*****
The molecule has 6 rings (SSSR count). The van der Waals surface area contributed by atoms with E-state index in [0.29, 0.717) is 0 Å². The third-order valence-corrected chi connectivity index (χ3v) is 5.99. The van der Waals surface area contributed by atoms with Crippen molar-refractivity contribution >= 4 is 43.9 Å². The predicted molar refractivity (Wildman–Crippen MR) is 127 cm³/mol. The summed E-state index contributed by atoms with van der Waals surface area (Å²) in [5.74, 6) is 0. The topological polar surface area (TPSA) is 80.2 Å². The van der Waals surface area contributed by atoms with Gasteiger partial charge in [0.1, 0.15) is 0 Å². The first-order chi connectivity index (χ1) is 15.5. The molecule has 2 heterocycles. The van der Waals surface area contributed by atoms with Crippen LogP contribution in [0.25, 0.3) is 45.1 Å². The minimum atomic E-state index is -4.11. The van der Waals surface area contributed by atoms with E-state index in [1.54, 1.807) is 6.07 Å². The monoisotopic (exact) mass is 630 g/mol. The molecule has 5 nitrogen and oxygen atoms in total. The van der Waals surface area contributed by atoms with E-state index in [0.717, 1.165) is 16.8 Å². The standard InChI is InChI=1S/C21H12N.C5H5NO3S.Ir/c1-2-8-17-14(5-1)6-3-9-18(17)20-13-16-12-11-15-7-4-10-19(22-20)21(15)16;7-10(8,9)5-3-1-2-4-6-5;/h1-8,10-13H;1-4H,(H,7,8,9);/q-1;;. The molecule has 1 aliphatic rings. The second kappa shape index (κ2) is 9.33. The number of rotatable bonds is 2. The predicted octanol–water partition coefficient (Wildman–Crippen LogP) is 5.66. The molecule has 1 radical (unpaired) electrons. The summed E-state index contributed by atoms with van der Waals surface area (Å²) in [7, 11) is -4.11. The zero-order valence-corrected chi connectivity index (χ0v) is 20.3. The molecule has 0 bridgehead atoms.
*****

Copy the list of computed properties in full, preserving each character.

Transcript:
The molecule has 6 rings (SSSR count). The van der Waals surface area contributed by atoms with E-state index in [0.29, 0.717) is 0 Å². The third-order valence-corrected chi connectivity index (χ3v) is 5.99. The van der Waals surface area contributed by atoms with Crippen molar-refractivity contribution >= 4 is 43.9 Å². The predicted molar refractivity (Wildman–Crippen MR) is 127 cm³/mol. The summed E-state index contributed by atoms with van der Waals surface area (Å²) in [5.74, 6) is 0. The topological polar surface area (TPSA) is 80.2 Å². The van der Waals surface area contributed by atoms with Gasteiger partial charge in [0.1, 0.15) is 0 Å². The first-order chi connectivity index (χ1) is 15.5. The molecule has 2 heterocycles. The van der Waals surface area contributed by atoms with Crippen LogP contribution in [0.25, 0.3) is 45.1 Å². The minimum atomic E-state index is -4.11. The van der Waals surface area contributed by atoms with E-state index in [1.54, 1.807) is 6.07 Å². The monoisotopic (exact) mass is 630 g/mol. The molecule has 5 nitrogen and oxygen atoms in total. The van der Waals surface area contributed by atoms with E-state index in [0.717, 1.165) is 16.8 Å². The standard InChI is InChI=1S/C21H12N.C5H5NO3S.Ir/c1-2-8-17-14(5-1)6-3-9-18(17)20-13-16-12-11-15-7-4-10-19(22-20)21(15)16;7-10(8,9)5-3-1-2-4-6-5;/h1-8,10-13H;1-4H,(H,7,8,9);/q-1;;. The molecule has 1 aliphatic rings. The second kappa shape index (κ2) is 9.33. The number of rotatable bonds is 2. The predicted octanol–water partition coefficient (Wildman–Crippen LogP) is 5.66. The molecule has 1 radical (unpaired) electrons. The summed E-state index contributed by atoms with van der Waals surface area (Å²) in [7, 11) is -4.11. The zero-order valence-corrected chi connectivity index (χ0v) is 20.3. The molecule has 0 bridgehead atoms.